If you're a corporate IT department, and if you have AMT enabled over wifi, turn it off. Now.

[1] Assuming that the network doesn't block client to client traffic, of course
Intel just announced a vulnerability in their Active Management Technology stack. Here's what we know so far.

Background

Intel chipsets for some years have included a Management Engine, a small microprocessor that runs independently of the main CPU and operating system. Various pieces of software run on the ME, ranging from code to handle media DRM to an implementation of a TPM. AMT is another piece of software running on the ME, albeit one that takes advantage of a wide range of ME features.

Active Management Technology

AMT is intended to provide IT departments with a means to manage client systems. When AMT is enabled, any packets sent to the machine's wired network port on port 16992 or 16993 will be redirected to the ME and passed on to AMT - the OS never sees these packets. AMT provides a web UI that allows you to do things like reboot a machine, provide remote install media or even (if the OS is configured appropriately) get a remote console. Access to AMT requires a password - the implication of this vulnerability is that that password can be bypassed.

Remote management

AMT has two types of remote console: emulated serial and full graphical. The emulated serial console requires only that the operating system run a console on that serial port, while the graphical environment requires drivers on the OS side requires that the OS set a compatible video mode but is also otherwise OS-independent[2]. However, an attacker who enables emulated serial support may be able to use that to configure grub to enable serial console. Remote graphical console seems to be problematic under Linux but some people claim to have it working, so an attacker would be able to interact with your graphical console as if you were physically present. Yes, this is terrifying.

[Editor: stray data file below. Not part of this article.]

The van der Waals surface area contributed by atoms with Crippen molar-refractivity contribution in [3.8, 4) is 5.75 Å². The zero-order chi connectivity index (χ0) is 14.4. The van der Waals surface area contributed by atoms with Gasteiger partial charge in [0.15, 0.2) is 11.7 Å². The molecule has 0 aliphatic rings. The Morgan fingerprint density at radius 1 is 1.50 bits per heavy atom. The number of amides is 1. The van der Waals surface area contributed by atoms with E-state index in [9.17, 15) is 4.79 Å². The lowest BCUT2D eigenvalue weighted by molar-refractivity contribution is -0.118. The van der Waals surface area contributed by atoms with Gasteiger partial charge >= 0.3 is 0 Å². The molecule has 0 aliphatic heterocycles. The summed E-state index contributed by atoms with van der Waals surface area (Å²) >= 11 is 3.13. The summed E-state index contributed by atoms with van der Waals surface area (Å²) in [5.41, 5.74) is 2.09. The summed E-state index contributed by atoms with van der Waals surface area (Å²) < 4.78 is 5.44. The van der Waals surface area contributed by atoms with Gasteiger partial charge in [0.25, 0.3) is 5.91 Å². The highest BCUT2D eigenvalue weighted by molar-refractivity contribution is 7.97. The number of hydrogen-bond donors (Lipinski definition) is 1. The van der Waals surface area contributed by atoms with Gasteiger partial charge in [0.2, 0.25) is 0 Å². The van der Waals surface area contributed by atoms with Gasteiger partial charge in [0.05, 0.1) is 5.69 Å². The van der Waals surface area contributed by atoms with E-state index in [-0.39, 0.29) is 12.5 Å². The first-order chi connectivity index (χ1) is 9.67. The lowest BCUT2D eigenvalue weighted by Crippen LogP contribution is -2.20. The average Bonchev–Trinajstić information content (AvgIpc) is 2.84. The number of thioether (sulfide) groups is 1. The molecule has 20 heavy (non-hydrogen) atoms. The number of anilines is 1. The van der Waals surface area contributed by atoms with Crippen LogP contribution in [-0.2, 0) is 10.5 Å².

Remote media

AMT supports providing an ISO remotely. In older versions of AMT (before 11.0) this was in the form of an emulated IDE controller. In 11.0 and later, this takes the form of an emulated USB device. The nice thing about the latter is that any image provided that way will probably be automounted if there's a logged in user, which probably means it's possible to use a malformed filesystem to get arbitrary code execution in the kernel. Fun!

The other part of the remote media is that systems will happily boot off it. An attacker can reboot a system into their own OS and examine drive contents at their leisure. This doesn't let them bypass disk encryption in a straightforward way[1], so you should probably enable that.

How bad is this

That depends. Unless you've explicitly enabled AMT at any point, you're probably fine. The drivers that allow local users to provision the system would require administrative rights to install, so as long as you don't have them installed then the only local users who can do anything are the ones who are admins anyway. If you do have it enabled, though…

How do I know if I have it enabled?

Yeah this is way more annoying than it should be. First of all, does your system even support AMT? AMT requires a few things:

1) A supported CPU
2) A supported chipset
3) Supported network hardware
4) The ME firmware to contain the AMT firmware